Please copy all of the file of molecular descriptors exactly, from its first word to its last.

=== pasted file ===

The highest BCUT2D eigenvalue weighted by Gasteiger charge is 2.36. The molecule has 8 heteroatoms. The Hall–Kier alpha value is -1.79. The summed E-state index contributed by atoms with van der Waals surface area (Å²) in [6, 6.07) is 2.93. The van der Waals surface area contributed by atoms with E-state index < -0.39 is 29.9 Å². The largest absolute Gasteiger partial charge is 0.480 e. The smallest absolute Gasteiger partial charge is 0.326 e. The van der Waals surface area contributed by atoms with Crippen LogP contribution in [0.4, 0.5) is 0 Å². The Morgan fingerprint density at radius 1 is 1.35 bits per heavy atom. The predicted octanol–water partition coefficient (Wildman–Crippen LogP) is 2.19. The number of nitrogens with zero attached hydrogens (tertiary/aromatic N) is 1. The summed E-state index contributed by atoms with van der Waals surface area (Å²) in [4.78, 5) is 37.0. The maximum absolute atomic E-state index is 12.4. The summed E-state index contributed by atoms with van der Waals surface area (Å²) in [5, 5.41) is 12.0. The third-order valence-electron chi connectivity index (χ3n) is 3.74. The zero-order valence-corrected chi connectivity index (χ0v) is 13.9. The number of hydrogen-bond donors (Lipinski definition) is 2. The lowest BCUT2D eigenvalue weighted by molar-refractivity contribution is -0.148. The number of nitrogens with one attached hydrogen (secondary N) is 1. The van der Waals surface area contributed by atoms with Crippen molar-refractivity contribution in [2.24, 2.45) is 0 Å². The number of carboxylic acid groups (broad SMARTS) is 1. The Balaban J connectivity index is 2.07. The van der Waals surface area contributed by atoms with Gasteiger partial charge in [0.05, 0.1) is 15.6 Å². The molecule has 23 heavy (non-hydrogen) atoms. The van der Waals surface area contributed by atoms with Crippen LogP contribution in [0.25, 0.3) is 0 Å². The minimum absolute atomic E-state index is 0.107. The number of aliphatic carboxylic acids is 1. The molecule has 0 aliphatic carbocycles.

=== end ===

The highest BCUT2D eigenvalue weighted by Gasteiger charge is 2.36. The molecule has 8 heteroatoms. The Hall–Kier alpha value is -1.79. The summed E-state index contributed by atoms with van der Waals surface area (Å²) in [6, 6.07) is 2.93. The van der Waals surface area contributed by atoms with E-state index < -0.39 is 29.9 Å². The largest absolute Gasteiger partial charge is 0.480 e. The smallest absolute Gasteiger partial charge is 0.326 e. The van der Waals surface area contributed by atoms with Crippen LogP contribution in [0.4, 0.5) is 0 Å². The Morgan fingerprint density at radius 1 is 1.35 bits per heavy atom. The predicted octanol–water partition coefficient (Wildman–Crippen LogP) is 2.19. The number of nitrogens with zero attached hydrogens (tertiary/aromatic N) is 1. The summed E-state index contributed by atoms with van der Waals surface area (Å²) in [4.78, 5) is 37.0. The maximum absolute atomic E-state index is 12.4. The summed E-state index contributed by atoms with van der Waals surface area (Å²) in [5, 5.41) is 12.0. The third-order valence-electron chi connectivity index (χ3n) is 3.74. The zero-order valence-corrected chi connectivity index (χ0v) is 13.9. The number of hydrogen-bond donors (Lipinski definition) is 2. The lowest BCUT2D eigenvalue weighted by molar-refractivity contribution is -0.148. The number of nitrogens with one attached hydrogen (secondary N) is 1. The van der Waals surface area contributed by atoms with Crippen molar-refractivity contribution in [2.24, 2.45) is 0 Å². The number of carboxylic acid groups (broad SMARTS) is 1. The Balaban J connectivity index is 2.07. The van der Waals surface area contributed by atoms with Gasteiger partial charge in [0.05, 0.1) is 15.6 Å². The molecule has 23 heavy (non-hydrogen) atoms. The van der Waals surface area contributed by atoms with Crippen LogP contribution in [0.25, 0.3) is 0 Å². The minimum absolute atomic E-state index is 0.107. The number of aliphatic carboxylic acids is 1. The molecule has 0 aliphatic carbocycles.